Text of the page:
There's a simple propaganda test. It can be used to test if someone has been subjected to propaganda. It is very simple. It is this statement:
If you feel allowed to hate someone, you've been subjected to propaganda.
That's the extent of it. There's nothing more to it. It's as simple as that, and it is an effective test because of that.
Why would such a test be effective?
Thing is, most readers have strong feelings about either propaganda or hate, or both. There's an immediate impetus to try to refute this statement, or modify it in some way. And it is in this very act of refutation that makes the test an effective one.
It gets people to talk. And they talk propaganda. Either by reaching for those justifications that allow them to hate some particular someones (this staple of propaganda), or by trying to invalidate the test in some other way. It doesn't really matter in what particular way - the act speaks for itself, as it were. However the response is phrased, it finds itself trying to justify hate in some form. Usually because at some level, there's some hate that is perceived to be in need of justification.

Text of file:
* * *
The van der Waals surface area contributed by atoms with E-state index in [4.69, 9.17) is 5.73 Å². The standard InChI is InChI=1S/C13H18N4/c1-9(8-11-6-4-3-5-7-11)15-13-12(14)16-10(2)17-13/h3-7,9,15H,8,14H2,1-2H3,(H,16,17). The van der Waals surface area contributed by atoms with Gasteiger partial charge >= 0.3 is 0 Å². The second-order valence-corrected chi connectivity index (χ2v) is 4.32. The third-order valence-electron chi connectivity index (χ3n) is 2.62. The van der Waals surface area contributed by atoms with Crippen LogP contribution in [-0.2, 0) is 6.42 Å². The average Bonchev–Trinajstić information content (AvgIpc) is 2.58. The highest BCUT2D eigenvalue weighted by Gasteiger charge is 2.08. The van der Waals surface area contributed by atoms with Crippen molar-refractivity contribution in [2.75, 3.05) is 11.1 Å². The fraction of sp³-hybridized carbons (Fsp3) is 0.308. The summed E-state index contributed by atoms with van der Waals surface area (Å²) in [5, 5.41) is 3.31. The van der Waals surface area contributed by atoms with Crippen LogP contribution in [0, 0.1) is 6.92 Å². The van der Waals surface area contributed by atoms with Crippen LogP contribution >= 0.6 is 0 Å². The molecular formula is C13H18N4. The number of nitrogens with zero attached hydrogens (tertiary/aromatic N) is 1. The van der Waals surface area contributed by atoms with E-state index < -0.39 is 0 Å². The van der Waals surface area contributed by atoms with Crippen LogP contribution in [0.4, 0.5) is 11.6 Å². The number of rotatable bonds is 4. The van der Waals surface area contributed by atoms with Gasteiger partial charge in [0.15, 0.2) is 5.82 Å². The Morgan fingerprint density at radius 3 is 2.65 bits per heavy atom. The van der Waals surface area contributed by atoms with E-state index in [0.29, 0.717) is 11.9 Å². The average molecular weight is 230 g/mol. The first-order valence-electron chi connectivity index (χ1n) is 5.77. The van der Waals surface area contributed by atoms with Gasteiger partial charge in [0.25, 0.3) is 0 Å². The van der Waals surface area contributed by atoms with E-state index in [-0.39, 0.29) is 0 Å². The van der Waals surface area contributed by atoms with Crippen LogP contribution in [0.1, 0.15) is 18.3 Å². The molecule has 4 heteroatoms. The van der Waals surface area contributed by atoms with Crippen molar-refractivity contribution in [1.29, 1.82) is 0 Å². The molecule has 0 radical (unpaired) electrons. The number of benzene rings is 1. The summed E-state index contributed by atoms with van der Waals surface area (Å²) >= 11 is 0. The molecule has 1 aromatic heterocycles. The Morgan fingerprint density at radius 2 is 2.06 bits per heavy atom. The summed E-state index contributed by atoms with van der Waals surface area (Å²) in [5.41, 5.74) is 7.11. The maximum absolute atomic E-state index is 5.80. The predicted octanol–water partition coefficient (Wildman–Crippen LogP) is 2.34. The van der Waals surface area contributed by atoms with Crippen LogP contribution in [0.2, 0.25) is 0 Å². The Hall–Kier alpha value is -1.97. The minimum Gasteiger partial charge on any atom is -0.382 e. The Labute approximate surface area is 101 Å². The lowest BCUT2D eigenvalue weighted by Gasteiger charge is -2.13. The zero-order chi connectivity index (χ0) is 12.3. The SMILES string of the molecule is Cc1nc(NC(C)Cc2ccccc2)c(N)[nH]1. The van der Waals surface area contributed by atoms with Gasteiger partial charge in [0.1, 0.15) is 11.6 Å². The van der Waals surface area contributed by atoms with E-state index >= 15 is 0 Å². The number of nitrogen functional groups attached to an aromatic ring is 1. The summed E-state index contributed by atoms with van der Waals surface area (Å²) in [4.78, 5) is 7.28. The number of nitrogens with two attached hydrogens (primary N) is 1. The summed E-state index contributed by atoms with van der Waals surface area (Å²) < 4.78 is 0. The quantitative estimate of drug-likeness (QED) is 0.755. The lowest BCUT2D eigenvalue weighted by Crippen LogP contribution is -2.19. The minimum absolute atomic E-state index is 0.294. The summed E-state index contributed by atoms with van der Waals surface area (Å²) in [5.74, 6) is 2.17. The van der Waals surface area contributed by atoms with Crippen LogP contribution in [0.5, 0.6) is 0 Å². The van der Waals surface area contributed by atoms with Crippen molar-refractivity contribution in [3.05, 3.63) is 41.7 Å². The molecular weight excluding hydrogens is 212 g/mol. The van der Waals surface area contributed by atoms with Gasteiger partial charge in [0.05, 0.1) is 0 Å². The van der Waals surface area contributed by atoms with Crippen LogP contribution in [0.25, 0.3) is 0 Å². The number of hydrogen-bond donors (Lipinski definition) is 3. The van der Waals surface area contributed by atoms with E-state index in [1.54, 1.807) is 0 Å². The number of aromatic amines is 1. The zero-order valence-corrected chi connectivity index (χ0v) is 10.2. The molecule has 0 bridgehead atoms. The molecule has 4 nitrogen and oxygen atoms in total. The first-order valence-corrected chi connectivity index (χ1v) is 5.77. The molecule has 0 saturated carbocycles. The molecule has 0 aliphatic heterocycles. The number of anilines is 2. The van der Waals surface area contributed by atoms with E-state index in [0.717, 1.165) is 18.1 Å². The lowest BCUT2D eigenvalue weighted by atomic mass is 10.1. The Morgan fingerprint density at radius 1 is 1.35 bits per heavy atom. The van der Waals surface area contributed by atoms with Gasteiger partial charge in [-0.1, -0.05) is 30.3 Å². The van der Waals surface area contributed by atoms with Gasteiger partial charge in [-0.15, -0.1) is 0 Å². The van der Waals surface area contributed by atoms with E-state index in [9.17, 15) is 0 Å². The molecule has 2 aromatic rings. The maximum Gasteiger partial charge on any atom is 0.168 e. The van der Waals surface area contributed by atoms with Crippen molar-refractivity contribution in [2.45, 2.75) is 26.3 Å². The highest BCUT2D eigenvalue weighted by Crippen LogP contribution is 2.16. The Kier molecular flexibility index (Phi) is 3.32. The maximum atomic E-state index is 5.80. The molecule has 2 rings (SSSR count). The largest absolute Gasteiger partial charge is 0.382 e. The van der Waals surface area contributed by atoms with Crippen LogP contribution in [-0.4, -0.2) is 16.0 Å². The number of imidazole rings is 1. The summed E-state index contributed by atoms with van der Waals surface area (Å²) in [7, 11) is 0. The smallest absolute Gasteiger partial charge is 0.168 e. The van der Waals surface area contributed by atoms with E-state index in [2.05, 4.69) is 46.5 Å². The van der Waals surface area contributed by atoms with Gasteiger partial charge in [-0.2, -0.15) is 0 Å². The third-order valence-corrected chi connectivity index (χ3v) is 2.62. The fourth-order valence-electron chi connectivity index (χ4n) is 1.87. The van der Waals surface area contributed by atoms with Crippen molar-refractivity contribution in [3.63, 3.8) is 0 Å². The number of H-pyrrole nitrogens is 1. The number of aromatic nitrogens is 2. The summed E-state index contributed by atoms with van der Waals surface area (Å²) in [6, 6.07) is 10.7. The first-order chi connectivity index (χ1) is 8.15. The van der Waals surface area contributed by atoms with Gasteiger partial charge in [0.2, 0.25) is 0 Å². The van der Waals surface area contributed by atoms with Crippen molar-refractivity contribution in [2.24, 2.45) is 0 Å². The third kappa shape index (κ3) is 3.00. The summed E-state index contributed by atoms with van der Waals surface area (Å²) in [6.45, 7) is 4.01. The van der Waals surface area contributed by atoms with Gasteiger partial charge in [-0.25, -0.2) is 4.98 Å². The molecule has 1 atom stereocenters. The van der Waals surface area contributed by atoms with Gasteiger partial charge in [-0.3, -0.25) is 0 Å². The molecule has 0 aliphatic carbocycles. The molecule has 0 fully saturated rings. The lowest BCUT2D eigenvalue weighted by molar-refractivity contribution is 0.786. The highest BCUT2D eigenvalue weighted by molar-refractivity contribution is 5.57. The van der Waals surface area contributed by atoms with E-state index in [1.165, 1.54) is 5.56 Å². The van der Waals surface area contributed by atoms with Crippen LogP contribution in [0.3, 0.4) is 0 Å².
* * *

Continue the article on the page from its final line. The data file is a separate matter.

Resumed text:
It's a simple test. It is also slightly unethical. And, to be sure, it is in itself a nice piece of propaganda.
Not unlike the propaganda that you are subjected to on a daily basis. -